If a socialistic government were to take control of Mexico, then every other rebel group and socialist party in Latin America would now seize this opportunity and throw their own rebellions–possibly erupting a situation
in Latin America where not only the moneys, but the militaries of the world would be needed to once again bring stabilization to this region of the world. This would give new meaning to the words: foreign direct investment. Instead of using money to stabilize and grow underdeveloped economies, the world would be using blood.
With the globalization of products follows the globalization of stocks, foreign debt, and currency: where one country’s stocks, bonds, and currency are traded in another country’s market. This was the case with Mexican securities. Many Mexican stocks were traded on foreign exchanges, debt was financed with foreign loans, and currency was changing hands all over the world.
The December 20th devaluation of the Peso sent the Bolsa (Mexican Stock Market) plummeting–but things didn’t just stop there. Upon opening, other markets began to plummet also. Mexican stocks (i.e. Telephonos de MMexico, Grupo Televiso, Grupo Simek, etc.) traded on foreign stock exchanges began to drag the exchanges lower. Investors fearing that the peso’s devaluation will not only affect Mexican stocks, but the stocks of foreign companies doing business there, began withdrawing billions of dollars out of these stocks (Lane, 16.)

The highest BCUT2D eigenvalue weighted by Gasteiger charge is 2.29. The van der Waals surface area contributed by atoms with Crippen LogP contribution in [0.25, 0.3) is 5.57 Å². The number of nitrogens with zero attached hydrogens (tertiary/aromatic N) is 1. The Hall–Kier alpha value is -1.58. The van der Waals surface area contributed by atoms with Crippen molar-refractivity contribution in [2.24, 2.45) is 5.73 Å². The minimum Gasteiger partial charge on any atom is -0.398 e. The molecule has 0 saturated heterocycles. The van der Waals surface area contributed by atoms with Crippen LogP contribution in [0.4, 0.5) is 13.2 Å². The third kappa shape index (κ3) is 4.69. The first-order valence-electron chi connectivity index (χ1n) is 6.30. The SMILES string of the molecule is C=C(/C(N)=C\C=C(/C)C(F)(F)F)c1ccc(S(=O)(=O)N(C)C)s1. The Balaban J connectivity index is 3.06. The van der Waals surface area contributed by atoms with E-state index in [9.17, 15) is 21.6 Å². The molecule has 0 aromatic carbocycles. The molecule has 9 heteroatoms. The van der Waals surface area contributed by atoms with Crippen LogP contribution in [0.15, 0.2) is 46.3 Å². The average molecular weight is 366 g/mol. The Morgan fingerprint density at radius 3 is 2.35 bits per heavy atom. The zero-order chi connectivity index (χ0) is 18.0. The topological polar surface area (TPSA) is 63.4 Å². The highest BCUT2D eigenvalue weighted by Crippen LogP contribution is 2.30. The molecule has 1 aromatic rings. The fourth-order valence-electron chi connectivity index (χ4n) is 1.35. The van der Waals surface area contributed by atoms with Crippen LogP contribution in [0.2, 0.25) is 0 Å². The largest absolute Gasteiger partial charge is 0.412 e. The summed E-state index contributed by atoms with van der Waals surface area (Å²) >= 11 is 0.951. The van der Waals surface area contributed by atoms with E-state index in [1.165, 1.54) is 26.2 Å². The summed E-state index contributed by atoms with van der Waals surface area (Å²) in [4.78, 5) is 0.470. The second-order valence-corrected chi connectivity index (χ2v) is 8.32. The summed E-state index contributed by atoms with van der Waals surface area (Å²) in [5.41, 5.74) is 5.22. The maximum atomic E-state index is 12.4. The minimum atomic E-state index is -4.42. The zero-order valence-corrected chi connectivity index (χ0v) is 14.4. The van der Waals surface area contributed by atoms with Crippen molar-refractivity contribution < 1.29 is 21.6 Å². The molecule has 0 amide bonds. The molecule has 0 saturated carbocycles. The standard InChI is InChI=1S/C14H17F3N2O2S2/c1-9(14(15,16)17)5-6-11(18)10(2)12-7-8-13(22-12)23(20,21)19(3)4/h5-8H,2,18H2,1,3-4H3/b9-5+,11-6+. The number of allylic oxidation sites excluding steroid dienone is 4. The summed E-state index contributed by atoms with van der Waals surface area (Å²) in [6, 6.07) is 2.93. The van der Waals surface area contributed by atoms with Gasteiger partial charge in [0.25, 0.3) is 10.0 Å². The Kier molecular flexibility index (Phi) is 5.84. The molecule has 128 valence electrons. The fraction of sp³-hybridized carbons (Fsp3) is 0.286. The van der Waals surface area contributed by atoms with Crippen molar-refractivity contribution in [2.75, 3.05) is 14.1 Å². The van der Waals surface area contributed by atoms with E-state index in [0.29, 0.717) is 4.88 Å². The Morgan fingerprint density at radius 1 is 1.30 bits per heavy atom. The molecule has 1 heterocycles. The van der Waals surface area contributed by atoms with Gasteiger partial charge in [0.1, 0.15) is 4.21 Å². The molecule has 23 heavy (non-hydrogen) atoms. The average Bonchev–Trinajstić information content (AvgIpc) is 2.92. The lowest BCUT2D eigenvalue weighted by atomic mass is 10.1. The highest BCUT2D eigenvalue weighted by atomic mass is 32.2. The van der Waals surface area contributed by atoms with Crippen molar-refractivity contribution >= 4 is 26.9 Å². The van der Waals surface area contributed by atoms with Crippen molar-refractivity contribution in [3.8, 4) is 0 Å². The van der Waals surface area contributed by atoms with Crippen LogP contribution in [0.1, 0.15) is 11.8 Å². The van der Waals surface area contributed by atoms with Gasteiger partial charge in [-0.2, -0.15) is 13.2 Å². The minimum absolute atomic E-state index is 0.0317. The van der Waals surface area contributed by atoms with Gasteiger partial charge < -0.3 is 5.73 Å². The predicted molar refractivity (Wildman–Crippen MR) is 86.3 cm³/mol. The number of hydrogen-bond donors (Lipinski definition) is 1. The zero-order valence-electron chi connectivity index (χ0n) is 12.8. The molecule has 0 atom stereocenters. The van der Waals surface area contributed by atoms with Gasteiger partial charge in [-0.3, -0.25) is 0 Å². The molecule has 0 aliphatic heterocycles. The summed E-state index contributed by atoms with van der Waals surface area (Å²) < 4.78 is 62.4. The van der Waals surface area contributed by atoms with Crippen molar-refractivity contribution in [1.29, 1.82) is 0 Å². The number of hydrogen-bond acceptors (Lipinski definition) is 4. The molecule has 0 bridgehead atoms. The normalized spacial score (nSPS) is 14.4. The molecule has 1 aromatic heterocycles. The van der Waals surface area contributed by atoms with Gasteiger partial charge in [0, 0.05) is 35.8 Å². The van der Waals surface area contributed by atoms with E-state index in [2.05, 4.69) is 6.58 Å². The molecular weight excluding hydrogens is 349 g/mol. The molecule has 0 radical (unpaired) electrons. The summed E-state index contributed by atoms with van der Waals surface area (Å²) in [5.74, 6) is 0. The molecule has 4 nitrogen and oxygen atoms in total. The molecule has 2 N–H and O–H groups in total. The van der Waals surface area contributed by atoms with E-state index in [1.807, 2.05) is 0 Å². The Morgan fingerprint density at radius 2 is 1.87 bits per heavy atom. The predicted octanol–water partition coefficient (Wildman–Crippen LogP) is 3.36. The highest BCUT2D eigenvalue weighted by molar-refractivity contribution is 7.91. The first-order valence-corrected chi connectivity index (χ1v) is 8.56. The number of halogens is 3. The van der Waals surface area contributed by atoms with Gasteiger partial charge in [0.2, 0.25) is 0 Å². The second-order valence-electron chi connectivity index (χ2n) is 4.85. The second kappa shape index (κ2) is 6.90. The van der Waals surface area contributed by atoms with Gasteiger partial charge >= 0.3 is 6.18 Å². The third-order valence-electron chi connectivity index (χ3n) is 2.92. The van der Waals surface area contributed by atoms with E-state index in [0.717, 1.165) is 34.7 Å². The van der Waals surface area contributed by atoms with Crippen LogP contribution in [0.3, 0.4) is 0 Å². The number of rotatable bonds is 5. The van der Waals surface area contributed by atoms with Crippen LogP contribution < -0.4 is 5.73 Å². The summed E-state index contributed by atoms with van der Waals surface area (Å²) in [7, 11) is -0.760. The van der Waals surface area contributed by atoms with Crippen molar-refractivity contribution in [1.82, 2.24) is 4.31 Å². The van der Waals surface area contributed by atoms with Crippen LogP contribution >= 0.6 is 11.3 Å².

Not only did the stock markets suffer, but the debt markets also began plummeting, especially in emerging markets such as Argentina, Brazil, Chile, and etc. Investors wary that the situation in Mexico could also spread
to these other developing countries, were no longer willing to except the risk of financing these countries at current interest rates. They were demanding higher interest, and sent the debt of these developing countries
spiraling downward. Yields were reaching levels of thirty percent or more, making it almost impossible for these countries to further finance their development, thereby almost bringing development to a standstill (Lane,
Along with the stocks and debts of countries dropping, the currencies of nations with high debt began to devalue against stronger nations. The United States was one of these countries. Investors fearing that any furthe
r debt defaults by Mexico would place the burden of repaying these loans on the United States shoulders sent the dollar to new post World War II lows against the Japanese Yen and German Mark (Zimmerman, 58.)